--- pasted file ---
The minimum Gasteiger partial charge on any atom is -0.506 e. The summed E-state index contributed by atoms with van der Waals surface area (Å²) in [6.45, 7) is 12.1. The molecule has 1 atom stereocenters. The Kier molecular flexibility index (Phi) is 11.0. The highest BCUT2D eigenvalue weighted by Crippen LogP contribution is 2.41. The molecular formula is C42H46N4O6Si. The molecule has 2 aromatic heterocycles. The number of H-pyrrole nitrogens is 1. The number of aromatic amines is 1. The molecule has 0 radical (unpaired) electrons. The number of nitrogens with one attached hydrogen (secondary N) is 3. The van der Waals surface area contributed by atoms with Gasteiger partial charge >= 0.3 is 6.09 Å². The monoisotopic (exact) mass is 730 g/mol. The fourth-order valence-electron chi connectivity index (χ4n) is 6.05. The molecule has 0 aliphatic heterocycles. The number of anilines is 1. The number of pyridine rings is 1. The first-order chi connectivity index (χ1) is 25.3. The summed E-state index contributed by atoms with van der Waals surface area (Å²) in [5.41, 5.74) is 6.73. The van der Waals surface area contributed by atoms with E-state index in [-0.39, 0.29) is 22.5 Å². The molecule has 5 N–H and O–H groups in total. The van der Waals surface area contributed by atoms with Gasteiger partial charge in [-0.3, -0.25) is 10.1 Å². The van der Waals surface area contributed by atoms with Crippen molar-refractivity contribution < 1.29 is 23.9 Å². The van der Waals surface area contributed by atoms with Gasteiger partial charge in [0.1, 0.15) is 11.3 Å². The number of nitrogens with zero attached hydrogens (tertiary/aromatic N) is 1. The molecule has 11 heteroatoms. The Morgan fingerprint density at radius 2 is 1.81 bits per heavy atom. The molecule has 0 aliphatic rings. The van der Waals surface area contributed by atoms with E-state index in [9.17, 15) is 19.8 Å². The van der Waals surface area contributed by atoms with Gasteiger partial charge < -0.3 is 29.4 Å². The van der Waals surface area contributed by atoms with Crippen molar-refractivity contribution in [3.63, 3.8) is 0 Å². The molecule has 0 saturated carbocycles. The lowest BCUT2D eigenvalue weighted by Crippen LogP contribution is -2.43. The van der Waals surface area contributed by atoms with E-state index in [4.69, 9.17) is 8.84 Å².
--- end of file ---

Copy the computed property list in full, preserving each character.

The minimum Gasteiger partial charge on any atom is -0.506 e. The summed E-state index contributed by atoms with van der Waals surface area (Å²) in [6.45, 7) is 12.1. The molecule has 1 atom stereocenters. The Kier molecular flexibility index (Phi) is 11.0. The highest BCUT2D eigenvalue weighted by Crippen LogP contribution is 2.41. The molecular formula is C42H46N4O6Si. The molecule has 2 aromatic heterocycles. The number of H-pyrrole nitrogens is 1. The number of aromatic amines is 1. The molecule has 0 radical (unpaired) electrons. The number of nitrogens with one attached hydrogen (secondary N) is 3. The van der Waals surface area contributed by atoms with Gasteiger partial charge >= 0.3 is 6.09 Å². The monoisotopic (exact) mass is 730 g/mol. The fourth-order valence-electron chi connectivity index (χ4n) is 6.05. The molecule has 0 aliphatic heterocycles. The number of anilines is 1. The number of pyridine rings is 1. The first-order chi connectivity index (χ1) is 25.3. The summed E-state index contributed by atoms with van der Waals surface area (Å²) in [5.41, 5.74) is 6.73. The van der Waals surface area contributed by atoms with E-state index in [-0.39, 0.29) is 22.5 Å². The molecule has 5 N–H and O–H groups in total. The van der Waals surface area contributed by atoms with Gasteiger partial charge in [-0.3, -0.25) is 10.1 Å². The van der Waals surface area contributed by atoms with Crippen molar-refractivity contribution < 1.29 is 23.9 Å². The van der Waals surface area contributed by atoms with Gasteiger partial charge in [0.1, 0.15) is 11.3 Å². The number of nitrogens with zero attached hydrogens (tertiary/aromatic N) is 1. The molecule has 11 heteroatoms. The Morgan fingerprint density at radius 2 is 1.81 bits per heavy atom. The molecule has 0 aliphatic rings. The van der Waals surface area contributed by atoms with E-state index in [9.17, 15) is 19.8 Å². The van der Waals surface area contributed by atoms with Gasteiger partial charge < -0.3 is 29.4 Å². The van der Waals surface area contributed by atoms with Crippen molar-refractivity contribution in [3.63, 3.8) is 0 Å². The molecule has 0 saturated carbocycles. The lowest BCUT2D eigenvalue weighted by Crippen LogP contribution is -2.43. The van der Waals surface area contributed by atoms with E-state index in [4.69, 9.17) is 8.84 Å².